This portrait of the influential left-wing intellectual Stuart Hall, one of the founders of cultural studies, was released a year before his death. For 50 years he had been an important voice in public debate, and he also made many educational programs for television.
Hall provided access to his personal archive, including photos and home videos. Because we hear his voice almost constantly throughout the film, either on or off camera, he appears to assume the director’s role himself. In reality, it’s John Akomfrah who takes us on a kaleidoscopic journey through both the history of the 20th century and Hall’s personal life and ideas.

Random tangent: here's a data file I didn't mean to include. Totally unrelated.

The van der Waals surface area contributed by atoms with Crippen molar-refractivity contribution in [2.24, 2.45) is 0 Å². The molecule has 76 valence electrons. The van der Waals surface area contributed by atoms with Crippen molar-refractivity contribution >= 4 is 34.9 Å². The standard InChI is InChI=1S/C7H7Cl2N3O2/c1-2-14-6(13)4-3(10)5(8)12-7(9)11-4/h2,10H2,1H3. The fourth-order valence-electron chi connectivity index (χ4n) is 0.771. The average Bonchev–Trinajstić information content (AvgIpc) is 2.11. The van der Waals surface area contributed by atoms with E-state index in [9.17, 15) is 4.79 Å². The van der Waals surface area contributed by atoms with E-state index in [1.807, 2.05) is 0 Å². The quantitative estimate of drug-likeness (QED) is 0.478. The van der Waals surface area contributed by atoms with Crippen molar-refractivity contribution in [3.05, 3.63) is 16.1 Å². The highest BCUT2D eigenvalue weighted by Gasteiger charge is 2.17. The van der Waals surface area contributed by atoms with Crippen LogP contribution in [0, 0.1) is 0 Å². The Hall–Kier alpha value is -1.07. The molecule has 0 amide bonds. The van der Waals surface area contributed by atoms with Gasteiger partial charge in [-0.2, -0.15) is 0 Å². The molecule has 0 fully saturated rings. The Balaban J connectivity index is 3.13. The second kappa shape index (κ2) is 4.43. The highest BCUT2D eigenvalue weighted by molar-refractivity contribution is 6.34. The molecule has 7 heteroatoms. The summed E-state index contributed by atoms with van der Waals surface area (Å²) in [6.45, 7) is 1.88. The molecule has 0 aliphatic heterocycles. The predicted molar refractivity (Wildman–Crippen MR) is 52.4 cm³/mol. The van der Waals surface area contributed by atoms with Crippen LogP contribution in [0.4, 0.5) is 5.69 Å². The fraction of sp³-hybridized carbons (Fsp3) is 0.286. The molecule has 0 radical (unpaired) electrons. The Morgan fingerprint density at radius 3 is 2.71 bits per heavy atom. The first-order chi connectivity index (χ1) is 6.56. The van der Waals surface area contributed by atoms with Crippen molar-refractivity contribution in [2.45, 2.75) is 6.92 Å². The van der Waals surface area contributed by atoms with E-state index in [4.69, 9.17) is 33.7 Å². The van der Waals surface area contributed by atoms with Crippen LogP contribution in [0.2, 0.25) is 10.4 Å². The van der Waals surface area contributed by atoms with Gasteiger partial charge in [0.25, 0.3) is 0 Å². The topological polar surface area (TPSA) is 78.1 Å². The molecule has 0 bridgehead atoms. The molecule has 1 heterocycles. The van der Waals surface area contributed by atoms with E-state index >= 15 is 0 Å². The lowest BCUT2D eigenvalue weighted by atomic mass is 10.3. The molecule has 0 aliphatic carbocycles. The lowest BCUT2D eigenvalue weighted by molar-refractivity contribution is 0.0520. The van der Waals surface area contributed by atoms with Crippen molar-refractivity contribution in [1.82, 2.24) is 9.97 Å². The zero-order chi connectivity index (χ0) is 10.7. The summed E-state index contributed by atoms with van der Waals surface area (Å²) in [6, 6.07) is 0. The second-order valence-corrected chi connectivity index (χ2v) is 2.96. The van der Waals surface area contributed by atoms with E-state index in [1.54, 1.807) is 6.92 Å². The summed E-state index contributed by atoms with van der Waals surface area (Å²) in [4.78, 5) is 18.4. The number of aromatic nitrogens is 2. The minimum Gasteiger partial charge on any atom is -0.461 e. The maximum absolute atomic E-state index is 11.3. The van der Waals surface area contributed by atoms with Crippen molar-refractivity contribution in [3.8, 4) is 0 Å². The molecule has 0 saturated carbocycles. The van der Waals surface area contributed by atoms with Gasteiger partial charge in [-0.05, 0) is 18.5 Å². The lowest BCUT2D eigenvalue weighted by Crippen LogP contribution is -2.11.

Tracks by his hero Miles Davis, combined with footage of the historical events that Hall refers to, give the film a loosely chronological structure. We see the independence of Hall’s home country of Jamaica, the Hungarian Revolution and the Vietnam War, as well as the rise of the civil rights movement, youth culture and neoliberalism under Margaret Thatcher.